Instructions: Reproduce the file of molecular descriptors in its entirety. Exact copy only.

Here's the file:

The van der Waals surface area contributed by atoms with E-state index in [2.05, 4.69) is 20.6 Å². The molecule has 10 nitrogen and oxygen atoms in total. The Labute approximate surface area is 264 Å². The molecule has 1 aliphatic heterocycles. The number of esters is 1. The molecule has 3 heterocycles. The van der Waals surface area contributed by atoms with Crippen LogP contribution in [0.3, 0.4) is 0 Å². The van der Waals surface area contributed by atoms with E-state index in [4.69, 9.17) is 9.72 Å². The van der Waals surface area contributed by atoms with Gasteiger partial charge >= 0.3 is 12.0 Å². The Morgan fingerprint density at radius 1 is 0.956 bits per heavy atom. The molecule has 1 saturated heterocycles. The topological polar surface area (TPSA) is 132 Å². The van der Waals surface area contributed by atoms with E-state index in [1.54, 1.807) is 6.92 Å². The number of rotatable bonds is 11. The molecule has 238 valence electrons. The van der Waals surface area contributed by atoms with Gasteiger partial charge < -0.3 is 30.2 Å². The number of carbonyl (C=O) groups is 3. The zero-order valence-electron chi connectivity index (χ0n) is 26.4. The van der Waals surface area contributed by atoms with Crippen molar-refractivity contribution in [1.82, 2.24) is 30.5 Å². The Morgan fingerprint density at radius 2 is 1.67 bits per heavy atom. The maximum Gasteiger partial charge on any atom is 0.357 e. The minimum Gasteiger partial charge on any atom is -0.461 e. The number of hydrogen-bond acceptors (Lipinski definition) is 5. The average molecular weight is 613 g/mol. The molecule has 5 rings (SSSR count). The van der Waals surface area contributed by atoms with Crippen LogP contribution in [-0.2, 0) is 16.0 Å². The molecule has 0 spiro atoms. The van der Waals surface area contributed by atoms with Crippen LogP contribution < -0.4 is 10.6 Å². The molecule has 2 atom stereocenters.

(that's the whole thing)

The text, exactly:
The van der Waals surface area contributed by atoms with E-state index in [2.05, 4.69) is 20.6 Å². The molecule has 10 nitrogen and oxygen atoms in total. The Labute approximate surface area is 264 Å². The molecule has 1 aliphatic heterocycles. The number of esters is 1. The molecule has 3 heterocycles. The van der Waals surface area contributed by atoms with Crippen LogP contribution in [0.3, 0.4) is 0 Å². The van der Waals surface area contributed by atoms with E-state index in [4.69, 9.17) is 9.72 Å². The van der Waals surface area contributed by atoms with Gasteiger partial charge >= 0.3 is 12.0 Å². The Morgan fingerprint density at radius 1 is 0.956 bits per heavy atom. The molecule has 1 saturated heterocycles. The topological polar surface area (TPSA) is 132 Å². The van der Waals surface area contributed by atoms with E-state index in [1.54, 1.807) is 6.92 Å². The number of rotatable bonds is 11. The molecule has 238 valence electrons. The van der Waals surface area contributed by atoms with Gasteiger partial charge < -0.3 is 30.2 Å². The number of carbonyl (C=O) groups is 3. The zero-order valence-electron chi connectivity index (χ0n) is 26.4. The van der Waals surface area contributed by atoms with Crippen molar-refractivity contribution in [1.82, 2.24) is 30.5 Å². The Morgan fingerprint density at radius 2 is 1.67 bits per heavy atom. The maximum Gasteiger partial charge on any atom is 0.357 e. The minimum Gasteiger partial charge on any atom is -0.461 e. The number of hydrogen-bond acceptors (Lipinski definition) is 5. The average molecular weight is 613 g/mol. The molecule has 5 rings (SSSR count). The van der Waals surface area contributed by atoms with Crippen LogP contribution in [-0.2, 0) is 16.0 Å². The molecule has 0 spiro atoms. The van der Waals surface area contributed by atoms with Crippen LogP contribution < -0.4 is 10.6 Å². The molecule has 2 atom stereocenters.